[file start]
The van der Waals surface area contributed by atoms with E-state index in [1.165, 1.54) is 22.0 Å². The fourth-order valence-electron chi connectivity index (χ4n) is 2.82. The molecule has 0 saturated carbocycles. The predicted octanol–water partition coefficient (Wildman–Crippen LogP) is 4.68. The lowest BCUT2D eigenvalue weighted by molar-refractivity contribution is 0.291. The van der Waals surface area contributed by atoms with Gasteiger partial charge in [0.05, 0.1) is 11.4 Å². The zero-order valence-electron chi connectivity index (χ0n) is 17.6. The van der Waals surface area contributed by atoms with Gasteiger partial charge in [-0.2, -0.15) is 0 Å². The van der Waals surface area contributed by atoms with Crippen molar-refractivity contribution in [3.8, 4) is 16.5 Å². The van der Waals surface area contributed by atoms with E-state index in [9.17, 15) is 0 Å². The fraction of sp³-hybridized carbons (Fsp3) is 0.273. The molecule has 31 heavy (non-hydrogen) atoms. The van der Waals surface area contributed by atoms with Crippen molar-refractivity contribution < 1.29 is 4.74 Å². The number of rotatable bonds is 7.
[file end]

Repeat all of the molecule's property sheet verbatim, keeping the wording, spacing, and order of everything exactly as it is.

The van der Waals surface area contributed by atoms with E-state index in [1.165, 1.54) is 22.0 Å². The fourth-order valence-electron chi connectivity index (χ4n) is 2.82. The molecule has 0 saturated carbocycles. The predicted octanol–water partition coefficient (Wildman–Crippen LogP) is 4.68. The lowest BCUT2D eigenvalue weighted by molar-refractivity contribution is 0.291. The van der Waals surface area contributed by atoms with Gasteiger partial charge in [0.05, 0.1) is 11.4 Å². The zero-order valence-electron chi connectivity index (χ0n) is 17.6. The van der Waals surface area contributed by atoms with Gasteiger partial charge in [-0.2, -0.15) is 0 Å². The van der Waals surface area contributed by atoms with Crippen molar-refractivity contribution in [3.8, 4) is 16.5 Å². The van der Waals surface area contributed by atoms with E-state index in [9.17, 15) is 0 Å². The fraction of sp³-hybridized carbons (Fsp3) is 0.273. The molecule has 31 heavy (non-hydrogen) atoms. The van der Waals surface area contributed by atoms with Crippen molar-refractivity contribution < 1.29 is 4.74 Å². The number of rotatable bonds is 7.